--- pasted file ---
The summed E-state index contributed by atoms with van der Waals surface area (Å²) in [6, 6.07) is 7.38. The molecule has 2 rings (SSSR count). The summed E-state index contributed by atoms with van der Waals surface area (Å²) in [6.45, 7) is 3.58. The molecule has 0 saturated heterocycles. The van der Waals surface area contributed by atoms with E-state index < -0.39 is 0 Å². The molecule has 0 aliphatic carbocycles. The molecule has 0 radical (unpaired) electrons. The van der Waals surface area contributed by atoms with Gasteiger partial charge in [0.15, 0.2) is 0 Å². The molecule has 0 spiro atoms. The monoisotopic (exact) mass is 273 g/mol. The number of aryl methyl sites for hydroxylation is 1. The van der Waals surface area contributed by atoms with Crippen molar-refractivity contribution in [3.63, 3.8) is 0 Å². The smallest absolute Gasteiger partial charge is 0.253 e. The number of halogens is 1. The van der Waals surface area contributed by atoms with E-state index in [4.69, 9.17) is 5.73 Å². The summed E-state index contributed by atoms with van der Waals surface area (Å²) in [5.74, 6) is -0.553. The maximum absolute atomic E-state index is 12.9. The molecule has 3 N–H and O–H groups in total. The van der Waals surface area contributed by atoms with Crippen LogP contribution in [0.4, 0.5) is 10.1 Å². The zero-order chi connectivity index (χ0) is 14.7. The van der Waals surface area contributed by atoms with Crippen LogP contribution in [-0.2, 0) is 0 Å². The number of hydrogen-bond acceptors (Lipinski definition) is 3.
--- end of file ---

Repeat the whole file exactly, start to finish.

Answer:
The summed E-state index contributed by atoms with van der Waals surface area (Å²) in [6, 6.07) is 7.38. The molecule has 2 rings (SSSR count). The summed E-state index contributed by atoms with van der Waals surface area (Å²) in [6.45, 7) is 3.58. The molecule has 0 saturated heterocycles. The van der Waals surface area contributed by atoms with E-state index < -0.39 is 0 Å². The molecule has 0 aliphatic carbocycles. The molecule has 0 radical (unpaired) electrons. The van der Waals surface area contributed by atoms with Gasteiger partial charge in [0.15, 0.2) is 0 Å². The molecule has 0 spiro atoms. The monoisotopic (exact) mass is 273 g/mol. The number of aryl methyl sites for hydroxylation is 1. The van der Waals surface area contributed by atoms with Crippen molar-refractivity contribution in [3.63, 3.8) is 0 Å². The smallest absolute Gasteiger partial charge is 0.253 e. The number of halogens is 1. The van der Waals surface area contributed by atoms with E-state index in [4.69, 9.17) is 5.73 Å². The summed E-state index contributed by atoms with van der Waals surface area (Å²) in [5.74, 6) is -0.553. The maximum absolute atomic E-state index is 12.9. The molecule has 3 N–H and O–H groups in total. The van der Waals surface area contributed by atoms with Crippen LogP contribution in [0.4, 0.5) is 10.1 Å². The zero-order chi connectivity index (χ0) is 14.7. The van der Waals surface area contributed by atoms with Crippen LogP contribution in [-0.2, 0) is 0 Å². The number of hydrogen-bond acceptors (Lipinski definition) is 3.